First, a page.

Rock Dust Fertiliser for Plant Health

magnolia LIttle Gem Rock Dust

 

Add Basalt rock to your garden. It’s volcanic and chokkas full of minerals.

Rock Dust Fertiliser for Nutrient Dense Plants.

The only supplementary gardening products we promote and sell is stuff we actually use in the nursery for growing and maintaining the plants to the standard that you see out here.  As well as what we use in the gardens that we maintain.

We make our potting mix for the nursery out of select raw materials.  In our own garden, we use a quality, composted soil conditioner to plump up our existing soil which grow our plants   One special ingredient we add to both potting mix and soil conditioner is Rock Dust.

We stumbled upon Rock Dust quite by accident, years back,  while ordering some road base for a new section of nursery.  Upon overhearing a vineyard operator asking for ‘fertiliser dust’  – found out what it was and proceeded to order 10 m3 as a trial,  adding it to our potting media. It didn’t take long to see results.  Plants were stronger and healthier, and customers started to comment on the health of their plants purchased from us, months after putting them in the ground.

Jack’s been using it to top dress the lawn, after a clumsy spill on the grass produced a brilliant green colour within a week!

What is Rock Dust?

It’s not a true fetiliser as it doesn’t contain NPK. It just commonly gets called ‘fertliser’ .

Rock dust is Volcanic Basalt Rock. The name Rock Dust sounds magical and if there was a miracle product, this would be it.  On top of the real life results we’re seeing in our plants here in the nursery, we’ve been doing a bit of reading as to why it’s so good.

Rock Dust is ground up volcanic rock, sand like in texture, that holds water, and adds lots of goodies that are instantly available to all plants – fruit trees, vegetables, natives, exotics, trees and palms, even proteacea (such as Grevillea, Banksia, Protea and Leucadendron) will all benefit from the addition of this product.

As you already know, volcanic regions produce some of the most mineral rich, nutrient dense soils on Earth.  Rock Dust is full of minerals and trace elements  ( micro and macro nutrient) that are lacking in our dry infertile, sandy soils. Rock Dust  helps us to build the soil structure, buffer the pH, retain moisture as well as encourage healthy soil organisms which have a mutually beneficial arrangement with plants – they help plants access more nutrients and water – and  in turn, these microbes get their sugary carb fixes from plants.  Rock Dust improves the Cationic Exchange Capacity (CEC) of soil. Soil then becomes adsorbant –  meaning the soil holds onto and chemically binds nutrients like nitrates and phophates in for plants to use, rather than being leached away.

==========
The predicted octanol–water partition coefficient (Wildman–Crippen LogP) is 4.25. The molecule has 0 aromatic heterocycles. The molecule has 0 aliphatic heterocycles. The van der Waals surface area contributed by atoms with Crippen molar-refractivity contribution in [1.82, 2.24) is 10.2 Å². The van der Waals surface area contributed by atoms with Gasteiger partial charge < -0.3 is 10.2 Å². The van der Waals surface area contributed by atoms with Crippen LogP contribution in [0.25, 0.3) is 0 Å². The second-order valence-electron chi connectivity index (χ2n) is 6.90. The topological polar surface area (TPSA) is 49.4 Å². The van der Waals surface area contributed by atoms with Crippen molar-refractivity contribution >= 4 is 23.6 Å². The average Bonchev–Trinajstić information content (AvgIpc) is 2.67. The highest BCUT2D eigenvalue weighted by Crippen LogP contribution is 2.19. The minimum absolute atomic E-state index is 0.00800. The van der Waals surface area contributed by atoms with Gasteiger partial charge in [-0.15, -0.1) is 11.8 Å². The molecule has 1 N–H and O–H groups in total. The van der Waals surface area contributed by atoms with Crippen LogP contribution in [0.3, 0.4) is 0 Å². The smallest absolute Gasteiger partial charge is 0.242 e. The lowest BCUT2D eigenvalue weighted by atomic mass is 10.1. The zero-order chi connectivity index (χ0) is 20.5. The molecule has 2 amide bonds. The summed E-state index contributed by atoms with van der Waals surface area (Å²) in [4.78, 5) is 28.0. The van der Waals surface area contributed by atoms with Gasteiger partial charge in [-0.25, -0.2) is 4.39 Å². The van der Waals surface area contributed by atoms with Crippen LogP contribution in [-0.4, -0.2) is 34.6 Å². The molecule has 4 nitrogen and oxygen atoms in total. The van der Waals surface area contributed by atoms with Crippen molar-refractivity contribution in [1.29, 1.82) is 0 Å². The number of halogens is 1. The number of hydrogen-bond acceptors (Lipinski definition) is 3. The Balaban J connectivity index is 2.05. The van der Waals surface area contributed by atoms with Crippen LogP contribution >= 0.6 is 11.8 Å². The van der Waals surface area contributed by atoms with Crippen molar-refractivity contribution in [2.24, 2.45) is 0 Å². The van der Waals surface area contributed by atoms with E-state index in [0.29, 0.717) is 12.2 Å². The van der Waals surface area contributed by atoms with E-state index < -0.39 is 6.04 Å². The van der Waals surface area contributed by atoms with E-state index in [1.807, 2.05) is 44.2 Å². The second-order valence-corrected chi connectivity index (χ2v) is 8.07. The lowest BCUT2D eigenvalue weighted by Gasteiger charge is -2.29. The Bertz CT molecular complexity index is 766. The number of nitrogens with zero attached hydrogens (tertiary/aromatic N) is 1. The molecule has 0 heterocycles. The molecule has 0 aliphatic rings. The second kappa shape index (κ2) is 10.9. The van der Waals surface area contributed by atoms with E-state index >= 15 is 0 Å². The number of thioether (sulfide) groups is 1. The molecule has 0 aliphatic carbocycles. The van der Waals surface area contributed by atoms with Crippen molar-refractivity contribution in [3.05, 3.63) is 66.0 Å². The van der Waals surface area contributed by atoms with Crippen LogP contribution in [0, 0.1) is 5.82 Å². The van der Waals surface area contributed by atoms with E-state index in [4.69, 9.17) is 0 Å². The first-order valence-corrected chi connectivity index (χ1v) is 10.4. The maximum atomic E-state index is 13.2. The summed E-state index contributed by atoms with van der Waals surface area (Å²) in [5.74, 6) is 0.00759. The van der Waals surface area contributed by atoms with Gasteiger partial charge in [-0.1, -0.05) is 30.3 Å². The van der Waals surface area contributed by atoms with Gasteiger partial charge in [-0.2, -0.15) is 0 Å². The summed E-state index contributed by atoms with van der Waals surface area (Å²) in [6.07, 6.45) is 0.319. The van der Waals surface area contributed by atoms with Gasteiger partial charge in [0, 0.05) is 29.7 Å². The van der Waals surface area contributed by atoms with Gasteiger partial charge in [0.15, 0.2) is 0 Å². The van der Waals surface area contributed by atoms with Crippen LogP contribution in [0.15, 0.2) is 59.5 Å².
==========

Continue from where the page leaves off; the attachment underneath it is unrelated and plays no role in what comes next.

Add Rock Dust to Your Soil

Add Rock Dust to composted soil conditioner and you have yourself a great all round planting mix.  And you’ll see the results in your garden with lush, healthy plants and nutrient dense fruits and veggies with superior flavours. You can sprinkle some into your already established gardens at any time.

Talking to you in the nursery, we find that those of you living on the coast are quite disheartened to have to contend with sandy soil on your house block- and often have trouble establishing a garden.

What we’re living on is a strip of land called The Swan Coastal Plain . It’s about 30km wide and runs up and down the coast, North of Perth all the way down South to Cape Naturaliste. This land is mostly sandy, infertile and highly permeable which means that it doesn’t hold much water. While there are thousands of unique, local endemic species that have adapted to this type of ground over many years, this vegetation has mostly been cleared for farming or development.

If you’re in a new house in a newly built suburb, this sandy substrate, gets cleared of any natural top soil, with yellow builders sand plonked down on top.  Furthermore, this infertile sand has tendencies be hydrophobic. ie – water repellent . The theory is that sand here in Western Australia is coated in a wax like substance leftover from plant residues, and microbial byproducts, that prevents water from actually seeping into the soil below.  No doubt, you’ve seen this before. Water runs right off the soil instead of penetrating into the soil beneath.